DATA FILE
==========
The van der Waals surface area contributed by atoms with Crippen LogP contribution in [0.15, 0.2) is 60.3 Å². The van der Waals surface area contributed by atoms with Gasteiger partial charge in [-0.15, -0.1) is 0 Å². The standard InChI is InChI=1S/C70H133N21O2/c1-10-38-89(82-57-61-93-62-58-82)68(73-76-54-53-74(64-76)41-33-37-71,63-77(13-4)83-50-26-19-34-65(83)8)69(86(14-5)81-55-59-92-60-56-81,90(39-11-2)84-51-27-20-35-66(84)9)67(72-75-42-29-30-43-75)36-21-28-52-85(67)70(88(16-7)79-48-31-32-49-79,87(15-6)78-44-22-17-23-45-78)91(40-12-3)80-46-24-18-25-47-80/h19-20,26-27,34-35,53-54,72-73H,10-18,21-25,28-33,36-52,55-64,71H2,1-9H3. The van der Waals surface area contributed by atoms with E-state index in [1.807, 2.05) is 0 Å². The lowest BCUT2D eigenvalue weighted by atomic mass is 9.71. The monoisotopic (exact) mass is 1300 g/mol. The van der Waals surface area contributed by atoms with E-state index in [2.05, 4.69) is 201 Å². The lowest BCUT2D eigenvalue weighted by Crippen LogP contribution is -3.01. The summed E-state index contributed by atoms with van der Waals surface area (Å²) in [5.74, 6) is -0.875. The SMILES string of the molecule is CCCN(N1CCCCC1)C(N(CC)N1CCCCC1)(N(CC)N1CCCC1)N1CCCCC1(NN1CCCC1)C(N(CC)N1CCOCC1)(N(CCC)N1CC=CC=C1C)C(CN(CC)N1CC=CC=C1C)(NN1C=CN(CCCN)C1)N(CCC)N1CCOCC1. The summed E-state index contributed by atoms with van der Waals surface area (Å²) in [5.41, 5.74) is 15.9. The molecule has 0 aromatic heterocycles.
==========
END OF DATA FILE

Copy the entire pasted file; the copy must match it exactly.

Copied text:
The van der Waals surface area contributed by atoms with Crippen LogP contribution in [0.15, 0.2) is 60.3 Å². The van der Waals surface area contributed by atoms with Gasteiger partial charge in [-0.15, -0.1) is 0 Å². The standard InChI is InChI=1S/C70H133N21O2/c1-10-38-89(82-57-61-93-62-58-82)68(73-76-54-53-74(64-76)41-33-37-71,63-77(13-4)83-50-26-19-34-65(83)8)69(86(14-5)81-55-59-92-60-56-81,90(39-11-2)84-51-27-20-35-66(84)9)67(72-75-42-29-30-43-75)36-21-28-52-85(67)70(88(16-7)79-48-31-32-49-79,87(15-6)78-44-22-17-23-45-78)91(40-12-3)80-46-24-18-25-47-80/h19-20,26-27,34-35,53-54,72-73H,10-18,21-25,28-33,36-52,55-64,71H2,1-9H3. The van der Waals surface area contributed by atoms with E-state index in [1.807, 2.05) is 0 Å². The lowest BCUT2D eigenvalue weighted by atomic mass is 9.71. The monoisotopic (exact) mass is 1300 g/mol. The van der Waals surface area contributed by atoms with E-state index in [2.05, 4.69) is 201 Å². The lowest BCUT2D eigenvalue weighted by Crippen LogP contribution is -3.01. The summed E-state index contributed by atoms with van der Waals surface area (Å²) in [5.74, 6) is -0.875. The SMILES string of the molecule is CCCN(N1CCCCC1)C(N(CC)N1CCCCC1)(N(CC)N1CCCC1)N1CCCCC1(NN1CCCC1)C(N(CC)N1CCOCC1)(N(CCC)N1CC=CC=C1C)C(CN(CC)N1CC=CC=C1C)(NN1C=CN(CCCN)C1)N(CCC)N1CCOCC1. The summed E-state index contributed by atoms with van der Waals surface area (Å²) in [5.41, 5.74) is 15.9. The molecule has 0 aromatic heterocycles.